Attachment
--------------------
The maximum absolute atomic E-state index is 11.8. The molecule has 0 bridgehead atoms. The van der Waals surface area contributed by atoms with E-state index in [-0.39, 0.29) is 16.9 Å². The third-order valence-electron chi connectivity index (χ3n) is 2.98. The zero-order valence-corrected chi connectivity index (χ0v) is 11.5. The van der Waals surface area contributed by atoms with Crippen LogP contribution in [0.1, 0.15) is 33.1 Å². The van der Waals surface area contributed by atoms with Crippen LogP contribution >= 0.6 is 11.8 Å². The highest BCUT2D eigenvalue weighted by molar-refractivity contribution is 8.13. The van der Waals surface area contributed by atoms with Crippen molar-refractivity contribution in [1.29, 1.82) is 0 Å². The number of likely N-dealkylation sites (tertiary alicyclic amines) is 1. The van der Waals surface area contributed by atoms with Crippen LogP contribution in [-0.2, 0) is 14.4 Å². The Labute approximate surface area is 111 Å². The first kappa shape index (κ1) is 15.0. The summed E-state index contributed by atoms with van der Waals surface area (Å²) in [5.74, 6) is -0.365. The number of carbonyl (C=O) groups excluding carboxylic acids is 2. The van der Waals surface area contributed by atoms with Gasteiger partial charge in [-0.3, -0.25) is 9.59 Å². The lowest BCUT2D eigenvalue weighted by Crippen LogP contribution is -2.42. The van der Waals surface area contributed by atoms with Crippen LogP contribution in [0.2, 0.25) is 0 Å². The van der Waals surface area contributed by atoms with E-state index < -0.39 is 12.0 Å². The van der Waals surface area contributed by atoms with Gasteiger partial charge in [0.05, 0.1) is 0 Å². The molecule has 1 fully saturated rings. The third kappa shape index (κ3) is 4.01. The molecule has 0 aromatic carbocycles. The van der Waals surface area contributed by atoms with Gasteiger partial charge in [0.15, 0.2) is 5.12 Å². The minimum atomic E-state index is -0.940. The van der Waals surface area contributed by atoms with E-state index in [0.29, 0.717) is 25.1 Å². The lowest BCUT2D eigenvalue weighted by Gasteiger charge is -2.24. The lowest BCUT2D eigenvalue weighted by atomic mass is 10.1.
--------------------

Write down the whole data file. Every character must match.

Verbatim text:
The maximum absolute atomic E-state index is 11.8. The molecule has 0 bridgehead atoms. The van der Waals surface area contributed by atoms with E-state index in [-0.39, 0.29) is 16.9 Å². The third-order valence-electron chi connectivity index (χ3n) is 2.98. The zero-order valence-corrected chi connectivity index (χ0v) is 11.5. The van der Waals surface area contributed by atoms with Crippen LogP contribution in [0.1, 0.15) is 33.1 Å². The van der Waals surface area contributed by atoms with Crippen LogP contribution >= 0.6 is 11.8 Å². The highest BCUT2D eigenvalue weighted by molar-refractivity contribution is 8.13. The van der Waals surface area contributed by atoms with Crippen molar-refractivity contribution in [1.29, 1.82) is 0 Å². The number of likely N-dealkylation sites (tertiary alicyclic amines) is 1. The van der Waals surface area contributed by atoms with Crippen LogP contribution in [-0.2, 0) is 14.4 Å². The Labute approximate surface area is 111 Å². The first kappa shape index (κ1) is 15.0. The summed E-state index contributed by atoms with van der Waals surface area (Å²) in [5.74, 6) is -0.365. The number of carbonyl (C=O) groups excluding carboxylic acids is 2. The van der Waals surface area contributed by atoms with Gasteiger partial charge in [-0.3, -0.25) is 9.59 Å². The lowest BCUT2D eigenvalue weighted by Crippen LogP contribution is -2.42. The van der Waals surface area contributed by atoms with Crippen LogP contribution in [0.2, 0.25) is 0 Å². The van der Waals surface area contributed by atoms with E-state index < -0.39 is 12.0 Å². The van der Waals surface area contributed by atoms with Gasteiger partial charge in [0.05, 0.1) is 0 Å². The molecule has 1 fully saturated rings. The third kappa shape index (κ3) is 4.01. The molecule has 0 aromatic carbocycles. The van der Waals surface area contributed by atoms with Gasteiger partial charge in [0.15, 0.2) is 5.12 Å². The minimum atomic E-state index is -0.940. The van der Waals surface area contributed by atoms with E-state index in [0.29, 0.717) is 25.1 Å². The lowest BCUT2D eigenvalue weighted by Gasteiger charge is -2.24. The lowest BCUT2D eigenvalue weighted by atomic mass is 10.1.